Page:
Vacancy may weaken ACLU-KY this session

Dec 28, 2007 at 8:13 pm

Director search is almost over, but organization remains short-staffed

The downtown headquarters of the American Civil Liberties Union of Kentucky has been quite serene lately. Not because of a decline in membership. Not because Kentuckians have turned their backs on the Bill of Rights. And not due to the sorts of internal personality conflicts that often cause social justice organizations to languish.

ACLU-KY has been tranquil because of an unavoidable and unfortunate series of events that has left key staff positions vacant, including that of executive director. The position has been open since September, when then-director Beth Wilson accepted a job with the ACLU of Florida.

Wilson’s departure, along with the loss of program associate Maria Ramirez, who organized key events such as the annual Youth Rights Leadership Conference, and Amanda Kreps-Long, who led the Reproductive Freedom Project, has left the organization to run mostly on the fumes of part-time work by a handful of volunteers and interns and two remaining staffers. Although interim Executive Director Dona Wells said she is committed to keeping the organization’s agenda together, she works another job and cannot be at the ACLU office more than three days a week.

The organization’s board hopes that naming a new director by the end of the month will resuscitate its dormant programs and legislative agenda quickly enough to have an impact in Frankfort during the latter half of the upcoming legislative session.

The two finalists, who LEO won’t name because both are involved in local social justice organizations that work with the ACLU, were among a group of at least 11 who applied for the position last year. The two were scheduled to be interviewed by ACLU-KY’s board on Dec. 31; a decision is expected by mid-January.

ACLU-KY has grown over the last several years, doubling its staff from two-and-a-half to five. But with its programmatic and educational work transitioning, the organization’s strongest facet over the last few months has been litigation, now administered by staff attorney William E. Sharp, who joined the ACLU-KY in May.
“Obviously, with fewer personnel we’re not able to accomplish as many things as we’d like,” Sharp said. However, since he came aboard in the spring, Sharp said, he has filed two new cases while overseeing previous ones.

The most recent, Wilson v. Rees, was filed in federal court in November in conjunction with the Louisville Public Defenders Office, on behalf of Gregory Wilson, a death row inmate challenging Kentucky’s lethal injection procedures.

Sharp told LEO that the staffers who left were extremely helpful in acquainting him with the structure of the organization, but obviously they were not practicing law.

“In terms of impact upon my role, Beth and others leaving has been very minimal,” he said.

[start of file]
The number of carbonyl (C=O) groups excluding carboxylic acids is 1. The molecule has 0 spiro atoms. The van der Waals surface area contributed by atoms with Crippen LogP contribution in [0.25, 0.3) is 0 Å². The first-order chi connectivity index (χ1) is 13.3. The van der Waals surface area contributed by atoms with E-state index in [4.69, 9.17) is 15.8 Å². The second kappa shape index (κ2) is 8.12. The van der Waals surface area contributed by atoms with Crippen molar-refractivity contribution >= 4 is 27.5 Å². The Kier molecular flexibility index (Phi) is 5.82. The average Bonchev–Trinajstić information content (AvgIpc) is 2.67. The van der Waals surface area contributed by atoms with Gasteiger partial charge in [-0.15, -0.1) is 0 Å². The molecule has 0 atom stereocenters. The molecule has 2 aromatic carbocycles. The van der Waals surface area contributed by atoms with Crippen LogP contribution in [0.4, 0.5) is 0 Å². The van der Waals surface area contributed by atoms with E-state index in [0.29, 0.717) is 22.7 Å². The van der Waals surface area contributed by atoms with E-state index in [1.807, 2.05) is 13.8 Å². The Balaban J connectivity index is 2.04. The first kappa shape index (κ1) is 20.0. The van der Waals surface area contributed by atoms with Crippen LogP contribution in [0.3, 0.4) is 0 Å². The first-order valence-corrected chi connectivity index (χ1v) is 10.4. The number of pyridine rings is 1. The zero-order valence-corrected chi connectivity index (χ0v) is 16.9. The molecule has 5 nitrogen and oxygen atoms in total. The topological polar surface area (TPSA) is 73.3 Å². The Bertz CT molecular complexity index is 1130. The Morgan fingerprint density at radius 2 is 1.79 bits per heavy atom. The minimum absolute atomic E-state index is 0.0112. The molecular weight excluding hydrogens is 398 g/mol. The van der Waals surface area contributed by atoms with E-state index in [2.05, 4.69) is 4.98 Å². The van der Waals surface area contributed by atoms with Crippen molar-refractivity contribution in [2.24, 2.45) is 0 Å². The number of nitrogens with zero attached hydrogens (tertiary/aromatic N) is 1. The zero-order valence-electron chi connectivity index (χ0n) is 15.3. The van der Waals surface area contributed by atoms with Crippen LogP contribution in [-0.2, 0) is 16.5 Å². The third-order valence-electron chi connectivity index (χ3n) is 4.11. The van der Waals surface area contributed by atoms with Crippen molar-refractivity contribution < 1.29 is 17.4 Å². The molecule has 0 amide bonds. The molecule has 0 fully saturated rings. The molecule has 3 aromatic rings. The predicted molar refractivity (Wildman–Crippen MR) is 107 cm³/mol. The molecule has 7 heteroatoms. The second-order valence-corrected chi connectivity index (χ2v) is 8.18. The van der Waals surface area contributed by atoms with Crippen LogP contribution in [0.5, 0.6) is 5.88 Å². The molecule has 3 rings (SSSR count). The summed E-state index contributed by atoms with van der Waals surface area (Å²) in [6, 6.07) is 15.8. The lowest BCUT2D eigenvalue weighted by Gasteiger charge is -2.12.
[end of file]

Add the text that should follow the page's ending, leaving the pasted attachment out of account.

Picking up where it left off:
Though Sharp is keenly focused on litigation and expanding his role in the coming year, he is conscious of the office’s emptiness. But he remains optimistic about the prospects for 2008.

“I think we’ve got a great opportunity,” he said. “The new executive director will have a chance to shape the office significantly, with lasting and long-term consequences.”

Still, the loss and continued absence of key personnel does affect administrative, programmatic and legislative work. While the vacancies are nothing unusual for a group where staff regularly moves on or gets shuffled, the timing makes the extant situation more than a molehill.

The legislative session begins Jan. 8, and among the biggest concerns for civil liberties advocates and other social justice allies around the Bluegrass is the issue of the organization’s effectiveness. One source within ACLU-KY told LEO the organization is ill equipped for the session and will have no presence in Frankfort, even if a new director comes on-board in January.

That’s troubling considering the possibilities. Although drowned out by the roar surrounding possible casino gambling, a key proposal in this year’s session is a proposed constitutional amendment that would restore voting rights for convicted felons, co-sponsored by Democratic Reps. Darryl Owens of Louisville and Jesse Crenshaw of Lexington. But pundits hold out little hope for the amendment, based largely on the failure of a similar bill that died in the Senate Judiciary Committee last year.

Still, the vacancy at the helm of ACLU-KY will be palpable in Frankfort in the coming weeks, even as the organization operates under the umbrella of the Voting Rights Coalition, a broad lobbying partnership that includes the NAACP and League of Women Voters. John Martin, chair of ACLU-KY’s Board of Directors, said anytime an organization loses its leader, things are bound to fluctuate.

“The legislative session is always a challenge for the affiliate and for other organizations that interact with our elected representatives,” he wrote in an e-mail. “I believe we will be fine in this arena with members of the affiliate who have experience in this area. And I believe the new executive director will bring some level of expertise in lobbying so that he or she can ‘hit the ground running.’”

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